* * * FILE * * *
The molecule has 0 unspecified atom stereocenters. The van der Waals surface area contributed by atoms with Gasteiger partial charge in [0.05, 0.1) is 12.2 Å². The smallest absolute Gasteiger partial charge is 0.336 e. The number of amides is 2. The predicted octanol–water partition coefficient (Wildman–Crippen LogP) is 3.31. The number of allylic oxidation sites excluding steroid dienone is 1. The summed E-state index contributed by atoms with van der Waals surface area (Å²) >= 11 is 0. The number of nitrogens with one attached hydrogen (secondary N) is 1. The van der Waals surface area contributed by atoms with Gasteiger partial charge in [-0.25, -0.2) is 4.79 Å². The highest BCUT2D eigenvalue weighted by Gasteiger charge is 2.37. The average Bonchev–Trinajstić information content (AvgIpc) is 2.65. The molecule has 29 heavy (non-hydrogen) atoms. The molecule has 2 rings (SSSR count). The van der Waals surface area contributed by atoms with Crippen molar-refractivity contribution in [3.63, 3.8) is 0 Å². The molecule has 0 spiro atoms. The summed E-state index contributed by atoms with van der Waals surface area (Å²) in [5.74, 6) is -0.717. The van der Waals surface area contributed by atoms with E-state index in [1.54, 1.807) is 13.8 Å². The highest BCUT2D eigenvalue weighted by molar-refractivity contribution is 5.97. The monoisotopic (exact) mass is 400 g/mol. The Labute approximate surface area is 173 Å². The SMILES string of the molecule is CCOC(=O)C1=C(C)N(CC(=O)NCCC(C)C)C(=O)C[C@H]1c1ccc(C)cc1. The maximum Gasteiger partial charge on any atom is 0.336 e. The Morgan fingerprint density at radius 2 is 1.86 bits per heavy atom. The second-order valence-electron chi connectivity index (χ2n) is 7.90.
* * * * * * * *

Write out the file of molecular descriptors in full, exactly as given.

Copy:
The molecule has 0 unspecified atom stereocenters. The van der Waals surface area contributed by atoms with Gasteiger partial charge in [0.05, 0.1) is 12.2 Å². The smallest absolute Gasteiger partial charge is 0.336 e. The number of amides is 2. The predicted octanol–water partition coefficient (Wildman–Crippen LogP) is 3.31. The number of allylic oxidation sites excluding steroid dienone is 1. The summed E-state index contributed by atoms with van der Waals surface area (Å²) >= 11 is 0. The number of nitrogens with one attached hydrogen (secondary N) is 1. The van der Waals surface area contributed by atoms with Gasteiger partial charge in [-0.25, -0.2) is 4.79 Å². The highest BCUT2D eigenvalue weighted by Gasteiger charge is 2.37. The average Bonchev–Trinajstić information content (AvgIpc) is 2.65. The molecule has 29 heavy (non-hydrogen) atoms. The molecule has 2 rings (SSSR count). The van der Waals surface area contributed by atoms with Crippen molar-refractivity contribution in [3.63, 3.8) is 0 Å². The molecule has 0 spiro atoms. The summed E-state index contributed by atoms with van der Waals surface area (Å²) in [5.74, 6) is -0.717. The van der Waals surface area contributed by atoms with E-state index in [1.54, 1.807) is 13.8 Å². The highest BCUT2D eigenvalue weighted by molar-refractivity contribution is 5.97. The monoisotopic (exact) mass is 400 g/mol. The Labute approximate surface area is 173 Å². The SMILES string of the molecule is CCOC(=O)C1=C(C)N(CC(=O)NCCC(C)C)C(=O)C[C@H]1c1ccc(C)cc1. The maximum Gasteiger partial charge on any atom is 0.336 e. The Morgan fingerprint density at radius 2 is 1.86 bits per heavy atom. The second-order valence-electron chi connectivity index (χ2n) is 7.90.